Making contacts with social nets.
It's not just who you know. It's also who they know, and what they know. Online social networks have the potential to connect you to a vast world of people and resources, and they've gone from fad to fact of business life. Generally speaking, social networking services connect your list of personal contacts to the lists and profiles of others, giving you a bigger Rolodex of potential associates. These networks are finding ever more ways to be useful for tasks like finding employees and sales prospects, tracking down expertise, spreading marketing messages, and gathering customer feedback. Here are six services worth knowing.
What it is: A membership service through which 11 million people list work experience, references, and job goals. LinkedIn's search engine, which scans the profiles, is an excellent tool for recruiting and job hunting. It's aimed at individuals, though some companies use it.
What's cool: A jobs area gives companies a huge base of connected businesspeople to recruit from. An answers service, which allows the posting of business questions, has a start-up and small-business category.
Drawbacks: Network spam--people you don't know will ask to connect with you.
Price: The basic version is free. Premium versions offer features such as a greater number of introduction requests, fuller access to other people's profiles, and the ability to directly contact people who aren't connected to you. Plans range widely, from $60 to $2,000 a year (or $20 to $200 a month).
What it is: An online service that hosts customized social networks that use your own branding and Web address. Small World builds it; you can use it to link employees or to turn customers into a social network so they can share ideas.
What's cool: Support for reviews, ratings, and a video gallery allow companies to build libraries of things such as customer-generated product demonstrations. For business use, "friends" can be called "contacts," and "comments" are "testimonials." You control what happens to customer data, reducing privacy issues.
Drawbacks: It's pricey, though cheaper than hiring IT staff to build and maintain a network.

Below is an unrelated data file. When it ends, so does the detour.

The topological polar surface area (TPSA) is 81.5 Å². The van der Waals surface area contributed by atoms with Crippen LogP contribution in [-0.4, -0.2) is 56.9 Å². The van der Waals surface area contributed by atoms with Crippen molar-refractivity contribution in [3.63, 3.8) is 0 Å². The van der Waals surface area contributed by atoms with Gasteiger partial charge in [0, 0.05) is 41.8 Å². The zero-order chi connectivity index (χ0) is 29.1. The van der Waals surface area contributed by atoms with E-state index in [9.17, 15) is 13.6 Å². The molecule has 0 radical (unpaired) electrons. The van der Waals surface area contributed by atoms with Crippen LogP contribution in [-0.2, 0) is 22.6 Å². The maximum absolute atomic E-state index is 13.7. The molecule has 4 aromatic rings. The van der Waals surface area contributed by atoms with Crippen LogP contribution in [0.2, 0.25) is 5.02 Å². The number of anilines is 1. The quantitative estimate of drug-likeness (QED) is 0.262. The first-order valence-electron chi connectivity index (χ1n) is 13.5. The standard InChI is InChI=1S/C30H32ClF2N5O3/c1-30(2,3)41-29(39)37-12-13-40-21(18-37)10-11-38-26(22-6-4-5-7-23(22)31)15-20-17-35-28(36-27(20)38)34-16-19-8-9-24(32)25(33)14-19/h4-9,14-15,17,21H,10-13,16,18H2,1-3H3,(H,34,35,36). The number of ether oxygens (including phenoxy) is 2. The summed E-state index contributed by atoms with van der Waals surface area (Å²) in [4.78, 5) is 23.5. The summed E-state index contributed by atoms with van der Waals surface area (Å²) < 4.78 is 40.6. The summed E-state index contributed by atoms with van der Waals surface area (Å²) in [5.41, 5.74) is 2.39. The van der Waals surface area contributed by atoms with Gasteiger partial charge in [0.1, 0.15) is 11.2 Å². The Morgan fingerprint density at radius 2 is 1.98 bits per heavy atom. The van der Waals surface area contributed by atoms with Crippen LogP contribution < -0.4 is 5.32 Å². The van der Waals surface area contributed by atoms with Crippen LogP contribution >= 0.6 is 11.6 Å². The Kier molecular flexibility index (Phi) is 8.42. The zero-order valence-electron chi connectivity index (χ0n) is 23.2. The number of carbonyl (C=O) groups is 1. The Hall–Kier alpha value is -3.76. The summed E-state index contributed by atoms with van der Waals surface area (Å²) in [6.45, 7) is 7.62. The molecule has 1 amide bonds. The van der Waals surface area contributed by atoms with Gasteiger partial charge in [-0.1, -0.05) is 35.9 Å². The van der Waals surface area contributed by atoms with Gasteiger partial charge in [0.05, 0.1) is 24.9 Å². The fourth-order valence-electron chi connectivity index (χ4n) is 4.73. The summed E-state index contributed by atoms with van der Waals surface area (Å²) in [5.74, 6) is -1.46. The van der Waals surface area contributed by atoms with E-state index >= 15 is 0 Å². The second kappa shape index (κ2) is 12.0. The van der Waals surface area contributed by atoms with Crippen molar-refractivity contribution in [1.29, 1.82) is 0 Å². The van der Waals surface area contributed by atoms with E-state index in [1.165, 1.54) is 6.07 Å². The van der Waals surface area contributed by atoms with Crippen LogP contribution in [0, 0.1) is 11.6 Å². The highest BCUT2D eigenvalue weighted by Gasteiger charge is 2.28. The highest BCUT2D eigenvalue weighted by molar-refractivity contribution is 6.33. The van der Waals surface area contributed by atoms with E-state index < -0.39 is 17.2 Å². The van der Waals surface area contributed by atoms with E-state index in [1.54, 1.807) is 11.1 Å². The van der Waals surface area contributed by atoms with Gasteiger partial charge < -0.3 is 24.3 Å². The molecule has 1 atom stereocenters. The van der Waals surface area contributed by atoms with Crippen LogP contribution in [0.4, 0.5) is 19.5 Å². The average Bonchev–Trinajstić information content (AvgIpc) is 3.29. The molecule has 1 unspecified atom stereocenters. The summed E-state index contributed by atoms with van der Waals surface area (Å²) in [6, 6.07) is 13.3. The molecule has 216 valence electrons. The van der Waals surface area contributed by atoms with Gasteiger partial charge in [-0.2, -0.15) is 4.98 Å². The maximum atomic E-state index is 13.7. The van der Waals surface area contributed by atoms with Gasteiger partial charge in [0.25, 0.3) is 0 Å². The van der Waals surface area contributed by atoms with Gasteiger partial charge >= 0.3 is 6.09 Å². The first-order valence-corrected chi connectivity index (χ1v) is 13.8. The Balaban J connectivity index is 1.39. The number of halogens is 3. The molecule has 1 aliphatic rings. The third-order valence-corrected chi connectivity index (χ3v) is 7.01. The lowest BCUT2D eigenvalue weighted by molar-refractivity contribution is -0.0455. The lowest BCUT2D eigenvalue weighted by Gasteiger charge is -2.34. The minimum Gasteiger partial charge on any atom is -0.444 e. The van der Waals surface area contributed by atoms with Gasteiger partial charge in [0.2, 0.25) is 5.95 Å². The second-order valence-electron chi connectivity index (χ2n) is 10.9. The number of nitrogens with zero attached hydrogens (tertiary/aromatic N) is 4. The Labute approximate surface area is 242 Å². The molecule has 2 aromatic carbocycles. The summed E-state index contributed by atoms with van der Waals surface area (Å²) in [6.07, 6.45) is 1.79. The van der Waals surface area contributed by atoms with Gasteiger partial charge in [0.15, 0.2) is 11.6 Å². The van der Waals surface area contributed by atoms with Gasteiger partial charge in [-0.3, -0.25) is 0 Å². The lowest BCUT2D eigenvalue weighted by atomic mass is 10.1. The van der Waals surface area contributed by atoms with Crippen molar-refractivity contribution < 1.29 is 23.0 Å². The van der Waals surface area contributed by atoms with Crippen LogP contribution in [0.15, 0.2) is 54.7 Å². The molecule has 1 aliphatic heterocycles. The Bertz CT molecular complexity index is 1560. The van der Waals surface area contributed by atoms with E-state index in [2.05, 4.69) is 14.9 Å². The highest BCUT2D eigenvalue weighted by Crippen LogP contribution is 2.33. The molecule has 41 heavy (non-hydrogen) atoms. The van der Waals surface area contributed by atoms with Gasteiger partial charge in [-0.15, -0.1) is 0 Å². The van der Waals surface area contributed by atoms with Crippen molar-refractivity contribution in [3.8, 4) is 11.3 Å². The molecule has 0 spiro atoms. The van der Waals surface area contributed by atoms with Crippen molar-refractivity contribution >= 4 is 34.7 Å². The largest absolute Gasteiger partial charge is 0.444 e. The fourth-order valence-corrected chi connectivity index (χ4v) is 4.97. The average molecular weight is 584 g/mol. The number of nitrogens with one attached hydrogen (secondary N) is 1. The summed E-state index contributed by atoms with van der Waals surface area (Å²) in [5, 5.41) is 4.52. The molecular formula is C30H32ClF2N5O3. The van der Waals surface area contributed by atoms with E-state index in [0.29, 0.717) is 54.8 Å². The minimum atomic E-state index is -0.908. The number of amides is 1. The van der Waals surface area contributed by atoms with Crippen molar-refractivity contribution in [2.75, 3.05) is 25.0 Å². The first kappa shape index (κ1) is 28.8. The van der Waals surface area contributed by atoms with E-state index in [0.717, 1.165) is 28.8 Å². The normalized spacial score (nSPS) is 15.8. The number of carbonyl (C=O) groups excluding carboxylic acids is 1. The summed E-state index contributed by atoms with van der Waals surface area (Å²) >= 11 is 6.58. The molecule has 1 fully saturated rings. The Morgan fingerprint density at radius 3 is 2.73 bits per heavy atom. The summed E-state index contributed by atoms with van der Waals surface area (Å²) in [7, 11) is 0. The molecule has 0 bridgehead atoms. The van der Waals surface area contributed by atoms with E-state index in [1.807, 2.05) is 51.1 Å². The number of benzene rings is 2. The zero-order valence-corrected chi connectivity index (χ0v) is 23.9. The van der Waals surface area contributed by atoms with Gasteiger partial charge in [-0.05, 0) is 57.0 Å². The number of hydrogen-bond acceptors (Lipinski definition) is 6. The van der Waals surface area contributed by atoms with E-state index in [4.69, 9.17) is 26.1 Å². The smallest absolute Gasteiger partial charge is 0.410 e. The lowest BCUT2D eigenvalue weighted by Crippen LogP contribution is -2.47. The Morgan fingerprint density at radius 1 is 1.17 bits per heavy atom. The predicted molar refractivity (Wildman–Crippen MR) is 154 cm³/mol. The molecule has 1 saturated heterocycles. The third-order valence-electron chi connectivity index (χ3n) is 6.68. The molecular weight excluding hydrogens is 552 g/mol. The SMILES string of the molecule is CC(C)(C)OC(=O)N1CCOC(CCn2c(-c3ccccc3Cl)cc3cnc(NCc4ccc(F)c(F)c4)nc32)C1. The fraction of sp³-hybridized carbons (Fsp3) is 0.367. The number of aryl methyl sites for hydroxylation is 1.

Price: There's a $10,000 to $75,000 setup fee. Monthly hosting fees vary based on the size of the network; it typically falls between $500 and $3,000.
What it is: You know about MySpace. About 65 million people use it to create pages with personal pictures, blog entries, video clips, and links to the pages of their friends. Its size and the passion of its users make MySpace a good way to build buzz among consumers, especially younger ones. Bands and authors build pages looking to get linked to by MySpace members and featured on MySpace pages dedicated to music or artists.
What's cool: Even if you don't have a MySpace page, the company's partnership with Google allows placement of ads targeted to specific pages, interests, and searches. If you have a page, you control how it looks, and it's easy to post audio and video.
Drawbacks: It's easy to develop an ugly MySpace page. It takes time to maintain a good one--time you could be spending on your main website.
What it is: A message-posting service designed to let people send very short messages--140 characters or less. While many people use it for short-form blogging, marketers can use it to post quickie updates to customers and work groups can use it to keep tabs on what other members are doing.
What's cool: Free search engines, developed by third parties, let you type in your company name and see Twitterers talking about it. In addition to computers, Twitter also runs on cell phones, so customers or co-workers don't have to be at a desk to get or post messages.
Drawbacks: Twitter is still experimental, and its developers haven't done anything to tailor it for business use. Making it work requires building your own network of customers or clients.
What it is: An online service that lets users rate and comment on local businesses. You can see what your customers think about you and engage with them.
What's cool: Yelp can help entrepreneurs move their real-world buzz to the Web by capturing it in writing. The feedback provided by reviews and ratings can be invaluable--and it's cheaper than running a survey. Business owners can engage customers directly. Yelp also offers a sponsorship program in which companies can pay for increased prominence in searches.
Drawbacks: You don't control the content; consumers can post whatever they like. Business sponsorships are currently available in only three cities: San Francisco, Chicago, and Los Angeles.
Price: Free to register. Sponsorships cost $250 to $2,000 a month.
What it is: Software that integrates with e-mail, CRM applications, and other corporate programs to produce a searchable web of the relationships that exist within and outside a company.
What's cool: Companies can use Visible Path's software to grease the rails for salespeople by giving them better introductions to potential clients--the theory being that someone in your company might well have a good relationship with someone at a potential client company. It even defines the closeness of contacts (who's one personal connection away, two away, and so on).
Drawbacks: There's still not a lot of hard data to verify that using social networks leads to more sales than traditional cold calling.
Price: The basic version is free; a version with added support and administration is $20 per subscriber per month.
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